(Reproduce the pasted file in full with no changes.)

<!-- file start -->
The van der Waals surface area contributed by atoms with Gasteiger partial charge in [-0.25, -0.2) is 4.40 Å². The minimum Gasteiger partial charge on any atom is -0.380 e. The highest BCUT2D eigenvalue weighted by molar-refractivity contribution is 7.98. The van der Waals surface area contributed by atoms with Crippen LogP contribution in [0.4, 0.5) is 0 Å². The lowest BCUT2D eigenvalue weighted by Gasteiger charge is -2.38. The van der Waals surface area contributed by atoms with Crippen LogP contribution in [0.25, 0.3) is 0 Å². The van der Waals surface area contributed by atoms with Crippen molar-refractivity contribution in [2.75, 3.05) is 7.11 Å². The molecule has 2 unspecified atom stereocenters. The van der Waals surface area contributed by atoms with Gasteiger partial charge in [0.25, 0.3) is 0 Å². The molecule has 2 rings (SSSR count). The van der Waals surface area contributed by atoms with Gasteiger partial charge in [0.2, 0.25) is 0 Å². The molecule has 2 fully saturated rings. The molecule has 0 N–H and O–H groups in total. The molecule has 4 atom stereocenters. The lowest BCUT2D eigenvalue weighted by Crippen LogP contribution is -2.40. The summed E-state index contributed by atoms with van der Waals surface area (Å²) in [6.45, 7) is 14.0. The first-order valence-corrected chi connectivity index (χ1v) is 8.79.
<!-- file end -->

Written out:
The van der Waals surface area contributed by atoms with Gasteiger partial charge in [-0.25, -0.2) is 4.40 Å². The minimum Gasteiger partial charge on any atom is -0.380 e. The highest BCUT2D eigenvalue weighted by molar-refractivity contribution is 7.98. The van der Waals surface area contributed by atoms with Crippen LogP contribution in [0.4, 0.5) is 0 Å². The lowest BCUT2D eigenvalue weighted by Gasteiger charge is -2.38. The van der Waals surface area contributed by atoms with Crippen LogP contribution in [0.25, 0.3) is 0 Å². The van der Waals surface area contributed by atoms with Crippen molar-refractivity contribution in [2.75, 3.05) is 7.11 Å². The molecule has 2 unspecified atom stereocenters. The van der Waals surface area contributed by atoms with Gasteiger partial charge in [0.25, 0.3) is 0 Å². The molecule has 2 rings (SSSR count). The van der Waals surface area contributed by atoms with Gasteiger partial charge in [0.2, 0.25) is 0 Å². The molecule has 2 fully saturated rings. The molecule has 0 N–H and O–H groups in total. The molecule has 4 atom stereocenters. The lowest BCUT2D eigenvalue weighted by Crippen LogP contribution is -2.40. The summed E-state index contributed by atoms with van der Waals surface area (Å²) in [6.45, 7) is 14.0. The first-order valence-corrected chi connectivity index (χ1v) is 8.79.